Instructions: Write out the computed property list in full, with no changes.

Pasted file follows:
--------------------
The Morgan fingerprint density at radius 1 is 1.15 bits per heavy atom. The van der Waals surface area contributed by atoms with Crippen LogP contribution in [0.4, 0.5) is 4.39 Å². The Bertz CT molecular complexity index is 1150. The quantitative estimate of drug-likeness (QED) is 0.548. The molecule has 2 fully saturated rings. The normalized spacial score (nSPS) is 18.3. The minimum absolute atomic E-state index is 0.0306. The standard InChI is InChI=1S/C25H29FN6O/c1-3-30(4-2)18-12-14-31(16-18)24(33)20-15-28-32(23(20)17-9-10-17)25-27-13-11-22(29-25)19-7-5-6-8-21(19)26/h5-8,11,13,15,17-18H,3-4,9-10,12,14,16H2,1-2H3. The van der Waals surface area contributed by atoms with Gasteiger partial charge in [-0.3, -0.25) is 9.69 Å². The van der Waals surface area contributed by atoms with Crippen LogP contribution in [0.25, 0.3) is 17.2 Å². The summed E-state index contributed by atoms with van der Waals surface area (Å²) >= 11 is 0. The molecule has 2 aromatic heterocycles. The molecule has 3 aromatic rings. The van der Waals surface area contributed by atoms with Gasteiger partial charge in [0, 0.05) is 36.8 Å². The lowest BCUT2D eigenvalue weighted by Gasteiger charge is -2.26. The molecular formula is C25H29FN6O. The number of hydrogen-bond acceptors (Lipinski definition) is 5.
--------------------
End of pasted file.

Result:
The Morgan fingerprint density at radius 1 is 1.15 bits per heavy atom. The van der Waals surface area contributed by atoms with Crippen LogP contribution in [0.4, 0.5) is 4.39 Å². The Bertz CT molecular complexity index is 1150. The quantitative estimate of drug-likeness (QED) is 0.548. The molecule has 2 fully saturated rings. The normalized spacial score (nSPS) is 18.3. The minimum absolute atomic E-state index is 0.0306. The standard InChI is InChI=1S/C25H29FN6O/c1-3-30(4-2)18-12-14-31(16-18)24(33)20-15-28-32(23(20)17-9-10-17)25-27-13-11-22(29-25)19-7-5-6-8-21(19)26/h5-8,11,13,15,17-18H,3-4,9-10,12,14,16H2,1-2H3. The van der Waals surface area contributed by atoms with Gasteiger partial charge in [-0.3, -0.25) is 9.69 Å². The van der Waals surface area contributed by atoms with Crippen LogP contribution in [0.25, 0.3) is 17.2 Å². The summed E-state index contributed by atoms with van der Waals surface area (Å²) >= 11 is 0. The molecule has 2 aromatic heterocycles. The molecule has 3 aromatic rings. The van der Waals surface area contributed by atoms with Gasteiger partial charge in [0, 0.05) is 36.8 Å². The lowest BCUT2D eigenvalue weighted by Gasteiger charge is -2.26. The molecular formula is C25H29FN6O. The number of hydrogen-bond acceptors (Lipinski definition) is 5.